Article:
An export credit agency (ECA) is a financial institution that provides financing to domestic companies for international export operations and other activities. Some ECAs operate as government departments while others operate as private companies. A major part of the role of an ECA is to ensure that its country's exporters are able to meet the demands of an overseas buyer in a competitive global marketplace. To achieve this aim, ECAs offer loans and insurance to domestic companies to help eliminate the risk and uncertainty of exporting to other countries, thereby encouraging exportation and international trade.

Traditionally ECAs have provided support in the main trading currencies, such as US dollars, pound sterling and euros. However, often large projects involving power, transportation and infrastructure do not generate foreign currency revenues meaning the borrower may prefer a loan in its home currency. In addition, the borrower may not always have access to the main trading currencies to be able to service a loan granted in those currencies. Local currency financing helps to fill this gap.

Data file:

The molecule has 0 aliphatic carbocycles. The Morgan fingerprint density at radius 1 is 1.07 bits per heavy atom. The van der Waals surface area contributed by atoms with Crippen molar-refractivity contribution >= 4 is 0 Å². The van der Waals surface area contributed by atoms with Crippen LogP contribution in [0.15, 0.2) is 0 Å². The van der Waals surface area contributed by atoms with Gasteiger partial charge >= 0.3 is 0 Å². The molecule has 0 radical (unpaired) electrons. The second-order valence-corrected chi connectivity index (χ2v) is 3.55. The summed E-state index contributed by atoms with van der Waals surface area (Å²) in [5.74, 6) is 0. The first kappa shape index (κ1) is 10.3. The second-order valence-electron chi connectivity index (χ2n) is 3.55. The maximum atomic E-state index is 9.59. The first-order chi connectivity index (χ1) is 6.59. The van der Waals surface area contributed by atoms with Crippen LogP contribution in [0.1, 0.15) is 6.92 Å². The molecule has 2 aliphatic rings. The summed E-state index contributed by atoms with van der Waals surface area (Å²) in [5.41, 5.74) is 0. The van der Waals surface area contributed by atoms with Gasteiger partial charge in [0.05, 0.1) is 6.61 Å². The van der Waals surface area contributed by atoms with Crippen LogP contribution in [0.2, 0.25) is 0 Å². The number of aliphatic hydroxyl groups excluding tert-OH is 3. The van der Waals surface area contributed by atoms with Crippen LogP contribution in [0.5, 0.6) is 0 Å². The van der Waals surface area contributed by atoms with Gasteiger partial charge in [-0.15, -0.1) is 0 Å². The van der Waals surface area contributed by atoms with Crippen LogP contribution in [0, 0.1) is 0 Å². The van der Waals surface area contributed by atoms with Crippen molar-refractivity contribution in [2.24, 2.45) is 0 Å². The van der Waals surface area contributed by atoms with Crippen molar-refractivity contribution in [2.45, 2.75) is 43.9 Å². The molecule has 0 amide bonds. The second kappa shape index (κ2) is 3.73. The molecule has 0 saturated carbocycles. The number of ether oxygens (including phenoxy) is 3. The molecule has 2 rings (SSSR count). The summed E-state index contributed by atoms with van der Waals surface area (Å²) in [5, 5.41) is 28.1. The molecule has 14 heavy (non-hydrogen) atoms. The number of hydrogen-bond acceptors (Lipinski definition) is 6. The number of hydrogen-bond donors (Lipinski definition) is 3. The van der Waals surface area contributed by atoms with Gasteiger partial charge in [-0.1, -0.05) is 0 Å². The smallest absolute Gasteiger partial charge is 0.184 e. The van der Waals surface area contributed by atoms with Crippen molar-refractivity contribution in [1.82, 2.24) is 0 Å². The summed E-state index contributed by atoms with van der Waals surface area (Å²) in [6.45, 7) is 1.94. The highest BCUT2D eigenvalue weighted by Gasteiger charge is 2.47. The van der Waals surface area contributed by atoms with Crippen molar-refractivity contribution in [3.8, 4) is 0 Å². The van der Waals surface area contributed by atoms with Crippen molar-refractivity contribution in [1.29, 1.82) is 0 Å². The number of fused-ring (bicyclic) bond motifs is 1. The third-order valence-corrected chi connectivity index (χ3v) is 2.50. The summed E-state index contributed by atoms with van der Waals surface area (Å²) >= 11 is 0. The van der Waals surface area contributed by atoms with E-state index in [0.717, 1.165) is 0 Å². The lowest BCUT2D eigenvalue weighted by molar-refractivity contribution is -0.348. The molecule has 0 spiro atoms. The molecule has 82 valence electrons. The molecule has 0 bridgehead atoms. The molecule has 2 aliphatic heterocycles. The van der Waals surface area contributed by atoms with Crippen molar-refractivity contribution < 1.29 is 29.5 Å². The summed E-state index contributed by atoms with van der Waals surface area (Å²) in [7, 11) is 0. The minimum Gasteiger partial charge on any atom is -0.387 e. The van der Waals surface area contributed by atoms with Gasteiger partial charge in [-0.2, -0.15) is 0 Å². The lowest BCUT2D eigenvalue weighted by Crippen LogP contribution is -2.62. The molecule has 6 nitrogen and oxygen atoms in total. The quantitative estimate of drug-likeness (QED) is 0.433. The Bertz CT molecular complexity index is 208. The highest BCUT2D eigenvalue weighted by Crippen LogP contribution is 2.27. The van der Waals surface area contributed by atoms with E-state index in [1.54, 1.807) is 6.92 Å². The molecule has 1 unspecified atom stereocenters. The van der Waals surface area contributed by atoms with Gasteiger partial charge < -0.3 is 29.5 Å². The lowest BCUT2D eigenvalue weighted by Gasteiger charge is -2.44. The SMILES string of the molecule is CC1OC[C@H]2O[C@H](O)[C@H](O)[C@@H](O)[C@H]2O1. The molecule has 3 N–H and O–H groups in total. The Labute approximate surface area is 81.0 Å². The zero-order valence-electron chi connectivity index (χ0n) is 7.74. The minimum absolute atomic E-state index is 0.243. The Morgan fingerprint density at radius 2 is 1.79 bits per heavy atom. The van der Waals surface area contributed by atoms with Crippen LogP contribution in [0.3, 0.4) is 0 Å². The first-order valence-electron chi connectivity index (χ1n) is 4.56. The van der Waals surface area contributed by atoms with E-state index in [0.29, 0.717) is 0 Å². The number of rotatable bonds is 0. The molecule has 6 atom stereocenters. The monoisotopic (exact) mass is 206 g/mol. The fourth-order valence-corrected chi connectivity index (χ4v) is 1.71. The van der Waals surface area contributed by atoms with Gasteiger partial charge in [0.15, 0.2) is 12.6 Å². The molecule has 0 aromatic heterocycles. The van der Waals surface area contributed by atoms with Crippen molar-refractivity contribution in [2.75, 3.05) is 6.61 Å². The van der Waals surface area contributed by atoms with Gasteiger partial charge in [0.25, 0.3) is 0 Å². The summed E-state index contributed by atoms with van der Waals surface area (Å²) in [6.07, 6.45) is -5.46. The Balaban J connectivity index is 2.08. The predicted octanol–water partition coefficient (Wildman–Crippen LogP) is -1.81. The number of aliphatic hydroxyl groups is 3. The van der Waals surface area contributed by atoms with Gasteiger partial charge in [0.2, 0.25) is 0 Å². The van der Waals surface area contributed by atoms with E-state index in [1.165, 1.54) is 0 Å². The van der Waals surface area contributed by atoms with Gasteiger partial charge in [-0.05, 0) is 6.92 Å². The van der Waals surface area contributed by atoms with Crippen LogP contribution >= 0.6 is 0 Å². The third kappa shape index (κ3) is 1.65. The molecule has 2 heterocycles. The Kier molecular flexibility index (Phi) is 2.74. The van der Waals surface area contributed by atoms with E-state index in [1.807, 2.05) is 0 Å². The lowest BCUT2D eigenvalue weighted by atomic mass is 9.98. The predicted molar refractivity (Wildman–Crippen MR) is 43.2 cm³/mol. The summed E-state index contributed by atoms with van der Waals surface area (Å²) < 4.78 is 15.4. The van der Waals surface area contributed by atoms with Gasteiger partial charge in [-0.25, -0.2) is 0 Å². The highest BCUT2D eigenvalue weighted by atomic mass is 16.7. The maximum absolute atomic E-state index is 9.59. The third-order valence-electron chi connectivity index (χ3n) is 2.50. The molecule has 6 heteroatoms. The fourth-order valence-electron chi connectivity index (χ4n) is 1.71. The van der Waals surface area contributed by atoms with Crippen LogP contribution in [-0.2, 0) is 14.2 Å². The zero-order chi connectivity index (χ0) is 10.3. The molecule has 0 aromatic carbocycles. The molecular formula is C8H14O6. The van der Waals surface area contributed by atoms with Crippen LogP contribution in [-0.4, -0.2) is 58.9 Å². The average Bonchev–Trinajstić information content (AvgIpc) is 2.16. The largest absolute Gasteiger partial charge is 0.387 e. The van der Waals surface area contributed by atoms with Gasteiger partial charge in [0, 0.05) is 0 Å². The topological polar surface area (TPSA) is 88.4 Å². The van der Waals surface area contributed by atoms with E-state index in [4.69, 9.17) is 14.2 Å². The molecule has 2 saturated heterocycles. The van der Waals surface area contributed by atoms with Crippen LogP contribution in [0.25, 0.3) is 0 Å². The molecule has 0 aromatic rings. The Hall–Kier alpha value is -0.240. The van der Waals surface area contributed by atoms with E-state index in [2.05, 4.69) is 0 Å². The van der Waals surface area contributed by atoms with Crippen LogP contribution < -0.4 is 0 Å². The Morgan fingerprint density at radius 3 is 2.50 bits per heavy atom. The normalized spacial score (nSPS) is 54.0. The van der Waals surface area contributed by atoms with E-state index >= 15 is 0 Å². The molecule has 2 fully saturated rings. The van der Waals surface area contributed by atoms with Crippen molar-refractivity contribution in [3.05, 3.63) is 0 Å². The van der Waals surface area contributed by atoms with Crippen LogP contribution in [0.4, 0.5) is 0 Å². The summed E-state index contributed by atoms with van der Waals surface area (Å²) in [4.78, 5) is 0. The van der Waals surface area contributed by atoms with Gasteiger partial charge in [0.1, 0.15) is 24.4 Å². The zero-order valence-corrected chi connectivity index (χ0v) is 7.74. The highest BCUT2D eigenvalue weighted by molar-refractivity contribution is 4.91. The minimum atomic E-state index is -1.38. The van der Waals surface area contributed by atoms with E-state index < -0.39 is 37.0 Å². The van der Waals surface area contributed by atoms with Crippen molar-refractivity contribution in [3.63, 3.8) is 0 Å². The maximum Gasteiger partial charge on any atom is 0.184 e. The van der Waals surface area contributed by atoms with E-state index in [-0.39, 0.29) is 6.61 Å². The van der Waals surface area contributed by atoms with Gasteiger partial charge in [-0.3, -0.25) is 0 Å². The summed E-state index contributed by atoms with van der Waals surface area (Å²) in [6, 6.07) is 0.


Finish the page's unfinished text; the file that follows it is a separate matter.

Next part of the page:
Under a local currency financing scheme, the ECA provides finance in the borrower's home currency. Some of the advantages of such a scheme include:

  • helping the borrower reduce foreign currency risk as it is not subject to exchange rate risk between the hard currency financing source and the currency through which its operations are run;
  • the exporting company can provide more competitive payment terms;
  • the borrower's creditworthiness can be assessed on its ability to pay the debt in its 'own currency'; and
  • this reduces risks related to foreign currency-denominated debt which adds financial stability in the local market.

Although there are many advantages for the borrower, local currency financing does create some difficulties for the ECA. These include the risk of local currency conversion and the exchange rate risk arising from potential fluctuations in the market to which the ECA will be exposed in the case of a default. The exchange rate risk can be mitigated for the ECA by including an applicable exchange rate clause, known as a 'crystallisation clause' in the finance agreement. However, these clauses are not always legally possible. This clause automatically adjusts the value of any security based on exchange rate fluctuations.

Despite these challenges, local currency financing can be an effective tool to promote trade and financial stability. In particular, it can help solve Africa's infrastructure gap provided all stakeholders are willing to negotiate some very complex challenges.